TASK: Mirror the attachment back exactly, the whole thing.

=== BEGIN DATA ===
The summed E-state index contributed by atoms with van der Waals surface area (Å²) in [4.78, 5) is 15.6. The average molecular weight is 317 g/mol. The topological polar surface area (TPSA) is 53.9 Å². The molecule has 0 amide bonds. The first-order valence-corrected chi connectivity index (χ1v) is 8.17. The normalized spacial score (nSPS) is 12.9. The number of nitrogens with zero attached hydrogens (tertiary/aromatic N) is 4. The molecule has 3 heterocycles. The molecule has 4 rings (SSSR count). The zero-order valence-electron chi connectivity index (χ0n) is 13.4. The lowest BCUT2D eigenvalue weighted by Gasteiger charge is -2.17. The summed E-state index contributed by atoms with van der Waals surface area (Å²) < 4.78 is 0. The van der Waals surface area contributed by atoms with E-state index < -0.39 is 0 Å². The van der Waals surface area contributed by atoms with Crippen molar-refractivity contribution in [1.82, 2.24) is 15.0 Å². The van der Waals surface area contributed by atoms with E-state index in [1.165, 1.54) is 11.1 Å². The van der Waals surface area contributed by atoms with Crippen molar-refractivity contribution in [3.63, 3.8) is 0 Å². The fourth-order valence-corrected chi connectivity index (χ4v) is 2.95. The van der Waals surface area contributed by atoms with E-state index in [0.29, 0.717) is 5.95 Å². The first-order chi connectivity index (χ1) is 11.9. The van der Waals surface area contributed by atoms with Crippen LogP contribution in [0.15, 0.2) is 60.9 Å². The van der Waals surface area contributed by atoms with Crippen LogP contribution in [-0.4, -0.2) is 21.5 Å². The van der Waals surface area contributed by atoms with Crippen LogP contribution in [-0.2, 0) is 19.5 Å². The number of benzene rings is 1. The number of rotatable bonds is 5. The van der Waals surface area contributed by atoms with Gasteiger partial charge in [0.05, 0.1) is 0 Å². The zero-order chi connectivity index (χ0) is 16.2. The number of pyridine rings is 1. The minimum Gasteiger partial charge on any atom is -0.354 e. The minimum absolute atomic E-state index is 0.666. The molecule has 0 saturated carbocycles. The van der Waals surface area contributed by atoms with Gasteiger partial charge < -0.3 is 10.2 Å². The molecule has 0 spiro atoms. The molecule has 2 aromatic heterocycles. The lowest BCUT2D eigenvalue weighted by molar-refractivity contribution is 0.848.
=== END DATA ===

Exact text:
The summed E-state index contributed by atoms with van der Waals surface area (Å²) in [4.78, 5) is 15.6. The average molecular weight is 317 g/mol. The topological polar surface area (TPSA) is 53.9 Å². The molecule has 0 amide bonds. The first-order valence-corrected chi connectivity index (χ1v) is 8.17. The normalized spacial score (nSPS) is 12.9. The number of nitrogens with zero attached hydrogens (tertiary/aromatic N) is 4. The molecule has 3 heterocycles. The molecule has 4 rings (SSSR count). The zero-order valence-electron chi connectivity index (χ0n) is 13.4. The lowest BCUT2D eigenvalue weighted by Gasteiger charge is -2.17. The summed E-state index contributed by atoms with van der Waals surface area (Å²) < 4.78 is 0. The van der Waals surface area contributed by atoms with E-state index < -0.39 is 0 Å². The van der Waals surface area contributed by atoms with Crippen molar-refractivity contribution in [1.82, 2.24) is 15.0 Å². The van der Waals surface area contributed by atoms with E-state index in [1.165, 1.54) is 11.1 Å². The van der Waals surface area contributed by atoms with Crippen molar-refractivity contribution in [3.63, 3.8) is 0 Å². The fourth-order valence-corrected chi connectivity index (χ4v) is 2.95. The van der Waals surface area contributed by atoms with E-state index in [0.29, 0.717) is 5.95 Å². The first-order chi connectivity index (χ1) is 11.9. The van der Waals surface area contributed by atoms with Crippen LogP contribution in [0.15, 0.2) is 60.9 Å². The van der Waals surface area contributed by atoms with Crippen LogP contribution in [-0.4, -0.2) is 21.5 Å². The van der Waals surface area contributed by atoms with Crippen LogP contribution in [-0.2, 0) is 19.5 Å². The number of benzene rings is 1. The number of rotatable bonds is 5. The van der Waals surface area contributed by atoms with Gasteiger partial charge in [0.05, 0.1) is 0 Å². The zero-order chi connectivity index (χ0) is 16.2. The number of pyridine rings is 1. The minimum Gasteiger partial charge on any atom is -0.354 e. The minimum absolute atomic E-state index is 0.666. The molecule has 0 saturated carbocycles. The van der Waals surface area contributed by atoms with Gasteiger partial charge < -0.3 is 10.2 Å². The molecule has 0 spiro atoms. The molecule has 2 aromatic heterocycles. The lowest BCUT2D eigenvalue weighted by molar-refractivity contribution is 0.848.